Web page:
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Perspective: Advisory time, other initiatives support students

Perspective: Advisory time, other initiatives support students

July 28th, 2013 by David Wilson, assistant principal, JCHS in News

The Jefferson City Public School District administrative team for grades 9-12 includes principals at Jefferson City High School, the Simonsen Ninth Grade Center, and Nichols Career Center. We often discuss what is best for students and the teaching staff and how we might best meet the needs of families in the school district.

In recent meetings, and in discussions with central office administration and other principals throughout the district, we have set priorities for the coming school year.

The overriding district-level focus is the establishment and solidifying of positive relationships with others. That idea is crucial and should permeate everything we do.

One of the commitments on the part of the 9-12 administrative team is to make sure we do all we can to make advisory time of the greatest benefit to students. We want to support advisory class through our involvement and through how we communicate the desired expectations.

If you are not familiar with advisory time, it is a twice-a-week class that allows students to meet in a small group with an advisory teacher so they can engage in discussions and gain the support needed to create a more enriching high school experience.

More specifically, it provides the following opportunities: (1) It gives teachers more ways to establish a meaningful and positive relationship with each student. (2) It can serve to develop a good, working partnership with families. (3) It places teachers in a good position to be a graduation coach for students. (4) It helps our students develop good character. (5) It is used to teach students skills they will need throughout life. (6) It fosters a sense of student involvement and good citizenship through school and community projects. (7) Advisory also serves to help each student successfully navigate through the struggles and challenges of life.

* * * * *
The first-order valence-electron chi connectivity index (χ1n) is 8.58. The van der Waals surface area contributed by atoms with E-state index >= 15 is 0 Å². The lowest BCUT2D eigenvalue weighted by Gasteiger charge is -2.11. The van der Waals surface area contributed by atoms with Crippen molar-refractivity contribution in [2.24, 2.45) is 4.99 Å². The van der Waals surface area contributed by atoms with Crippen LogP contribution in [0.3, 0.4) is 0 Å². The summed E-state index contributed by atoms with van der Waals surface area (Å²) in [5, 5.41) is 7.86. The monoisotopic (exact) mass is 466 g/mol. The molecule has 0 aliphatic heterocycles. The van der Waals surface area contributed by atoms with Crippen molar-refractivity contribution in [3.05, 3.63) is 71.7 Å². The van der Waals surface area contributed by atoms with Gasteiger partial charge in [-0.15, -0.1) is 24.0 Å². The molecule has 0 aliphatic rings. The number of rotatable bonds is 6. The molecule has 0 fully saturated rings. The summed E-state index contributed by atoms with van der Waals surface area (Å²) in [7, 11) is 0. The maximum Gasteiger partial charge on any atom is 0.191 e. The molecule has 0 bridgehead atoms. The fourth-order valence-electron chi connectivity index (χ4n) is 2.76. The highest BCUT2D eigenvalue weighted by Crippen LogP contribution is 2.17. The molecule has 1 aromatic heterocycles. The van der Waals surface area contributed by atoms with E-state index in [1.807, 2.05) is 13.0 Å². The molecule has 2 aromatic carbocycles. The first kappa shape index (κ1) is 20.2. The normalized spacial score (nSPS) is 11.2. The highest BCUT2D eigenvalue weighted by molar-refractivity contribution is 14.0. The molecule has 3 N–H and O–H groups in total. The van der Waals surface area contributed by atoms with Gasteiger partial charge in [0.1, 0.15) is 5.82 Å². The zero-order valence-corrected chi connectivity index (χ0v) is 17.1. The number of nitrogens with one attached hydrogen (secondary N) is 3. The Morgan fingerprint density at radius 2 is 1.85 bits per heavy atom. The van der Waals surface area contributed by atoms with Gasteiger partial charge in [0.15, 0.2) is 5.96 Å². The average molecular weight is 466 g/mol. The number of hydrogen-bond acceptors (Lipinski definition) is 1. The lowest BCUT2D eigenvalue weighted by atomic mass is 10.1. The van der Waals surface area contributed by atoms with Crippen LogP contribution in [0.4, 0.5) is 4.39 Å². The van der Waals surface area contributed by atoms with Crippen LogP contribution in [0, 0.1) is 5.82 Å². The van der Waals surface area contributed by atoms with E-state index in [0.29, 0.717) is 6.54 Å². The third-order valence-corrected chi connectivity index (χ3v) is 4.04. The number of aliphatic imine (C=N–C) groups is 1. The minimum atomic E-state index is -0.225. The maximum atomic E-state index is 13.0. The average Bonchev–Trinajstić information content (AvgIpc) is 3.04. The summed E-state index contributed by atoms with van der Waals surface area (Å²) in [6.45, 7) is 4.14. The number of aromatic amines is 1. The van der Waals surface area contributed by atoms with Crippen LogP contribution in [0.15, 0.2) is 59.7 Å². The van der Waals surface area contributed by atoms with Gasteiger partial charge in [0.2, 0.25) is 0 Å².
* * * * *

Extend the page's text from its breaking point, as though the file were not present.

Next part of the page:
In other words, advisory class exists to support students and to inspire them to do much better in every phase of life.

In addition, teachers must emphasize character education in every classroom (not just during advisory time). It is something that is simply a part of good education; teachers can use spontaneous moments and teaching opportunities to teach valuable character lessons and important life skills as a way of reinforcing curriculum instruction.

Raymond J. McNulty is president of the International Center for Leadership in Education and has been an educator since 1973. He speaks regularly about what schools must do to ensure a thorough education for all students. In his book, "It's Not Us Against Them, Creating the Schools We Need," he wrote, "The objective is to cultivate well-rounded individuals who see value in working hard and considering others, who try to use good judgment when making decisions, who take on leadership roles, and who understand the importance of personal accountability."

The JCPS 9-12 schools also emphasize doing everything necessary to be Professional Learning Communities (PLCs).

In recent years the teaching staff has done a lot of work to ensure that they are working together to create a much better learning experience for all students.

Without explaining every detail, being a school that is a PLC means that proper assessments are in place to determine if students are learning what they should; regular adjustments are made until a student achieves mastery.

We always have to ask ourselves, "What are we going to do if a student doesn't learn it?"

And for students who are typically at the top of the class, the challenge is enriching their learning experience and challenging them to press onward to greater accomplishments. As a PLC, we must ask ourselves, "What are we going to do for the students who have learned it? What then?"

As we work on these areas of emphasis (advisory time, character education, and PLCs) we must continue to make student learning is meaningful and relevant to the world in which students live.

If we fail to provide learning that is meaningful and relevant, we will lose a student's interest; in some cases, we run the risk of losing the student altogether.

And that's something that we can never afford to do. We are committed to reaching every one.

David Wilson, EdD, is one of the assistant principals at Jefferson City High School. You may e-mail him at